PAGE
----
In the post-war, the alcoholic and bitter veteran military and former writer Dave Hirsch returns from Chicago to his hometown Parkman, Indiana. He is followed by Ginnie Moorehead, a vulgar ... See full summary »
A struggling young actress with a six-year-old daughter sets up housekeeping with a homeless black widow and her light-skinned eight-year-old daughter who rejects her mother by trying to pass for white.
Told in flashback form, the film traces the rise and fall of a tough, ambitious Hollywood producer Jonathan Shields, as seen through the eyes of various acquaintances, including a writer James Lee Bartlow, a star Georgia Lorrison and a director Fred Amiel. He is a hard-driving, ambitious man who ruthlessly uses everyone - including the writer, star and director - on the way to becoming one of Hollywood's top movie makers. Written by
Jonathon coaches Georgia on how to seductively light a cigarette for her movie role but her part is in a historical picture in which she apparently plays a peasant/princess living in an era when women didn't smoke anyway - let alone use a cigarette as part of romantic allure. See more »
People who knew my father give me the extra work and a line to say every now and then. I drink what I want, I see who I want. Who knows. Someday, I may even get married, to a nice, upright, assistant's assistant.
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A bit of a soap opera, this film was divided into three segments as people recalled their experiences with "Jonathan Shields," played well by Kirk Douglas.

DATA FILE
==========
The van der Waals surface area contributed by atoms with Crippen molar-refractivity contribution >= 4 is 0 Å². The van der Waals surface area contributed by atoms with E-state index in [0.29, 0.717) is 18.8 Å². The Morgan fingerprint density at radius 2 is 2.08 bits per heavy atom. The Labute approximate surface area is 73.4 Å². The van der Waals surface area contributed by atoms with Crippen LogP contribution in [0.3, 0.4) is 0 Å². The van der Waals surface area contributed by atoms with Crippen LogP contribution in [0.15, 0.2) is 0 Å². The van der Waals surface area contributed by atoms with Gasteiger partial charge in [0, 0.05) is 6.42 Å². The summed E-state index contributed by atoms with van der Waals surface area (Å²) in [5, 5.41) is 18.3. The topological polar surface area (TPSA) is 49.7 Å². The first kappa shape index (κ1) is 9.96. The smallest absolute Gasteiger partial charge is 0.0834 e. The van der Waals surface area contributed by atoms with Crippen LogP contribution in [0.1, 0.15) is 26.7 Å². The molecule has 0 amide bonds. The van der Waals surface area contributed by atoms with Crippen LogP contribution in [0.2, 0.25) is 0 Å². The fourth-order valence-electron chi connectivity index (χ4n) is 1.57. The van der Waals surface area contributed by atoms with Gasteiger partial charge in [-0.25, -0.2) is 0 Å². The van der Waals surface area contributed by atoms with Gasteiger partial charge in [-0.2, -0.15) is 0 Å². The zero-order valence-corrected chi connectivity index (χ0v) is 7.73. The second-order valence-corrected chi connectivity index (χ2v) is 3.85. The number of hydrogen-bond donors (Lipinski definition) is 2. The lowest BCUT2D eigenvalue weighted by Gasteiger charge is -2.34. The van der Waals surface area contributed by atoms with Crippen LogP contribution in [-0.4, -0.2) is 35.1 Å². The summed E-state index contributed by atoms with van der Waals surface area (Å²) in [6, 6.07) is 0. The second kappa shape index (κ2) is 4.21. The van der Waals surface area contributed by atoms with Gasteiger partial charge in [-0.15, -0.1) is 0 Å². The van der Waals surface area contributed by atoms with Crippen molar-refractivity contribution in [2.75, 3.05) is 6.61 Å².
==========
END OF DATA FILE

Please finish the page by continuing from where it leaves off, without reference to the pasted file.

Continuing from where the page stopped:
"Shields" was a guy interested in making movies and he used people to get to the top. Three of these people tell of their dealings with him, and none of them have too many good things to say.
I liked the first and third segments but didn't care for the middle one with Lana Turner simply because Turner became so melodramatic, too hysterical for me. Barry Sullivan was excellent in the first part and helped get me into the story. He was the director who got "screwed" by Douglas.
Turner was the unknown actress whom Douglas turned into a star while the last part dealt with the key screenwriter for Douglas, played by Dick Powell. I thought Powell was the best of the four main characters of the film but his segment was the shortest, unfortunately. As good as he was, his wife was equally as annoying. She was played by the normally entertaining and alluring Gloria Grahame, who was anything but that in this role. She sounded ludicrous with her fake southern accent. How she won an Academy Award for this role is mind- boggling.
Some classify this movie as film noir, but I dispute that. It's simply a straight drama with soapish overtones. It's well-written, however, and keeps one's interest all the way, so I am not knocking this movie. It has a good things going for it.
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